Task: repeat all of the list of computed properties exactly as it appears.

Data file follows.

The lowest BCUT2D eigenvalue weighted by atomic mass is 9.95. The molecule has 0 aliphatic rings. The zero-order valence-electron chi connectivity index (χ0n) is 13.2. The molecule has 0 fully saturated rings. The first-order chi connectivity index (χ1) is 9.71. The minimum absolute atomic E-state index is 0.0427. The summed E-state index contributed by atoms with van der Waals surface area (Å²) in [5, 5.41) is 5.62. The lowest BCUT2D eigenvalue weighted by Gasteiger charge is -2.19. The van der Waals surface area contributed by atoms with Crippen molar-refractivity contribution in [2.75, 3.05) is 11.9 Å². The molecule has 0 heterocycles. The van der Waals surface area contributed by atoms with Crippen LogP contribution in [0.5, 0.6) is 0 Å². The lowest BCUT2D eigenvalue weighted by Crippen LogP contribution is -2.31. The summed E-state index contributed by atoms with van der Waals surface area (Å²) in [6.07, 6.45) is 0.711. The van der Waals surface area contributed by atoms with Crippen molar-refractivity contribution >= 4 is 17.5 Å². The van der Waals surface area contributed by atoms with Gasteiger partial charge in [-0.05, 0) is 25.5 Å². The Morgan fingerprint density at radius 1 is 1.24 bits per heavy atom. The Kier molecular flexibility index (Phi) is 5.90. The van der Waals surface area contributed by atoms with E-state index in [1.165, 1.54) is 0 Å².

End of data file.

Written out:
The lowest BCUT2D eigenvalue weighted by atomic mass is 9.95. The molecule has 0 aliphatic rings. The zero-order valence-electron chi connectivity index (χ0n) is 13.2. The molecule has 0 fully saturated rings. The first-order chi connectivity index (χ1) is 9.71. The minimum absolute atomic E-state index is 0.0427. The summed E-state index contributed by atoms with van der Waals surface area (Å²) in [5, 5.41) is 5.62. The lowest BCUT2D eigenvalue weighted by Gasteiger charge is -2.19. The van der Waals surface area contributed by atoms with Crippen molar-refractivity contribution in [2.75, 3.05) is 11.9 Å². The molecule has 0 heterocycles. The van der Waals surface area contributed by atoms with Crippen LogP contribution in [0.5, 0.6) is 0 Å². The lowest BCUT2D eigenvalue weighted by Crippen LogP contribution is -2.31. The summed E-state index contributed by atoms with van der Waals surface area (Å²) in [6.07, 6.45) is 0.711. The van der Waals surface area contributed by atoms with Crippen molar-refractivity contribution >= 4 is 17.5 Å². The van der Waals surface area contributed by atoms with Gasteiger partial charge in [-0.05, 0) is 25.5 Å². The Morgan fingerprint density at radius 1 is 1.24 bits per heavy atom. The Kier molecular flexibility index (Phi) is 5.90. The van der Waals surface area contributed by atoms with E-state index in [1.165, 1.54) is 0 Å².